## Author Contributions

## Funding

## Acknowledgement

## Conflicts of Interest

## Nomenclature

${C}_{a}$ | Sorbate concentration in macropores mol·m^{−3} |

${C}_{i}$ | Sorbate concentration in micropores, mol·m^{−3} |

${C}_{sa}$ | Sorbate concentration on macropore surfaces, mol·m^{−2} |

${C}_{si}$ | Sorbate concentration on micropore surfaces, mol·m^{−2} |

${D}_{a}$ | Macropore diffusion coefficient, m^{2}·s^{−1} |

${D}_{a}^{\prime}$ | Equivalent macropore diffusivity, s^{−1} |

${D}_{F}^{\prime}$ | Equivalent Fickian diffusivity in the FDR model, s^{−1} |

${D}_{i}$ | Micropore diffusion coefficient, m^{2}·s^{−1} |

${D}_{i}^{\prime}$ | Equivalent micropore diffusivity, s^{−1} |

${D}_{u}^{\prime}$ | Equivalent unipore diffusivity, s^{−1} |

${H}_{a}$ | Henry constant, m^{3}·m^{−2} |

${k}_{\mathrm{f}}$ | Fast sorption rate parameter in the DE model, s^{−1} |

${k}_{R}$ | Relaxation rate parameter in the FDR model, s^{−1} |

${k}_{s}$ | Slow sorption rate parameter in the DE model, s^{−1} |

${M}_{0}$ | Initial sorption amount, mol |

${M}_{t}$ | Sorption amount at time t, mol |

${M}_{\infty}$ | Sorption amount at infinite time, mol |

${P}_{0}$ | Initial gas pressure, MPa |

${P}_{t}$ | Gas pressure at time $t$, MPa |

${P}_{\infty}$ | Final gas pressure, MPa |

${Q}_{res}$ | Residual (unoccupied) sorption capacity in the DE model, mol |

$R$ | Universal gas constant, J·mol^{−1}·K^{−1} |

${R}_{a}$ | Macropore radius, m |

${R}_{i}$ | Microsphere radius, m |

${S}_{a}$ | Macropore surface area, m^{2} |

$T$ | Temperature, K |

$V$ | Void volume of the experimental system, m^{3} |

${z}_{0}$ | Compressibility factors at ${P}_{0}$, dimensionless |

${z}_{t}$ | Compressibility factors at ${P}_{t}$, dimensionless |

${z}_{\infty}$ | Compressibility factors at ${P}_{\infty}$, dimensionless |

$\alpha $ | Ratio of equivalent micropore diffusivity to equivalent macropore diffusivity, fraction |

${\theta}_{a}$ | Macropore sorption fraction in the RB model, fraction |

${\theta}_{\mathrm{f}}$ | Sorption fraction of the fast sorption stage in the DE model, fraction |

${\theta}_{F}$ | Sorption fraction due to Fickian diffusion in the FDR model, fraction |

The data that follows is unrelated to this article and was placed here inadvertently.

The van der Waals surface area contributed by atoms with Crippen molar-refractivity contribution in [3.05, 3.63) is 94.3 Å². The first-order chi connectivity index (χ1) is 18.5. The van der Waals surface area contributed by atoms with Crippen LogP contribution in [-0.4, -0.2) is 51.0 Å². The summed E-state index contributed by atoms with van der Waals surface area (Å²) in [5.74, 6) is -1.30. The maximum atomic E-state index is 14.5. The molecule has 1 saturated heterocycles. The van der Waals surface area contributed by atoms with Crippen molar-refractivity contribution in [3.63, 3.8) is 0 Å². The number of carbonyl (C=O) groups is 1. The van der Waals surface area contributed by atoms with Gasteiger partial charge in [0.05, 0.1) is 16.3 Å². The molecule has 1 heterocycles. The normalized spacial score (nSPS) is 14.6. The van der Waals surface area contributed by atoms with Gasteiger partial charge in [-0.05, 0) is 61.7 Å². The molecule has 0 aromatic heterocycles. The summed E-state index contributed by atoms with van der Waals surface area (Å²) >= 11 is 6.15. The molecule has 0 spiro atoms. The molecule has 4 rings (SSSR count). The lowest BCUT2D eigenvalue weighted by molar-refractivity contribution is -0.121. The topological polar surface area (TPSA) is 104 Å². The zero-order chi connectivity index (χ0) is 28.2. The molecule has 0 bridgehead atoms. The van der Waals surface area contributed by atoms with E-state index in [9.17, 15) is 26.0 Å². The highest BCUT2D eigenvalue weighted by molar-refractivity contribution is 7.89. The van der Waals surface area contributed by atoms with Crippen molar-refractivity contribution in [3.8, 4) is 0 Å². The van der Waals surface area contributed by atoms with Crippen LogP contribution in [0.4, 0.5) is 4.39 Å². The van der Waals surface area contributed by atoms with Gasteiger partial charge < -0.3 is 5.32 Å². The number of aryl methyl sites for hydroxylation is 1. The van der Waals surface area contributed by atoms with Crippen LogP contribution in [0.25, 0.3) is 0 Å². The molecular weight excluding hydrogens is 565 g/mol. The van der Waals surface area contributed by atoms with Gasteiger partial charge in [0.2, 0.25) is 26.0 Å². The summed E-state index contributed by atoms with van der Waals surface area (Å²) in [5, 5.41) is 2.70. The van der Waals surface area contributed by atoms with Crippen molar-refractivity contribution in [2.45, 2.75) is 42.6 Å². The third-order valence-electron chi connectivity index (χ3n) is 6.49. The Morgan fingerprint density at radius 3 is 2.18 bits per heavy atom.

${\varphi}_{a}$ | Macroporosity, fraction |

${\varphi}_{i}$ | Microporosity, fraction |

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**Figure 3.**Optimal and quasi-optimal fit curves when fitting the RB model with the assumption of 0 < $\alpha $ <1.0 to the measured fractional adsorption data at 0.81 MPa: (

**a**) θ

_{a}= 0.10; (

**b**) θ

_{a}= 0.20; (

**c**) θ

_{a}= 0.30; (

**d**) θ

_{a}= 0.40; (

**e**) θ

_{a}= 0.50; (

**f**) θ

_{a}= 0.60; (

**g**) θ

_{a}= 0.70; (

**h**) θ

_{a}= 0.80; (

**i**) θ

_{a}= 0.90; and (

**j**) θ

_{a}= 0.25 (optimal fit). Note that the red background color highlights the optimal fit.

**Figure 4.**Regular residual curves of the optimal and quasi-optimal fits when fitting the RB model 0 < $\alpha $ < 1.0 to the measured fractional adsorption data at 0.81 MPa.

**Figure 5.**Gas pressure dependence of the diffusivity regressed by the ERB model: (

**a**) macropore diffusivity; (

**b**) micropore diffusivity. Note that the black solid line indicates a monotonically negative gas pressure dependence, the red solid line indicates a monotonically positive gas pressure dependence, and the green solid line indicates a non-monotonic gas pressure dependence.

**Figure 6.**Experimental results of low-temperature nitrogen adsorption in the coal samples used for fractional adsorption measurements: (

**a**) adsorption-desorption curves; (

**b**) pore size distribution. The low-temperature nitrogen adsorption data were measured by using a JW-BK112 pore analyzer (Beijing JWGB SCI & Tech Co., Ltd., China, 2016). The used samples were 0.18–0.25 mm. The pore size distribution data were computed with the BJH theory.

Model Classification | Model Name | Authors |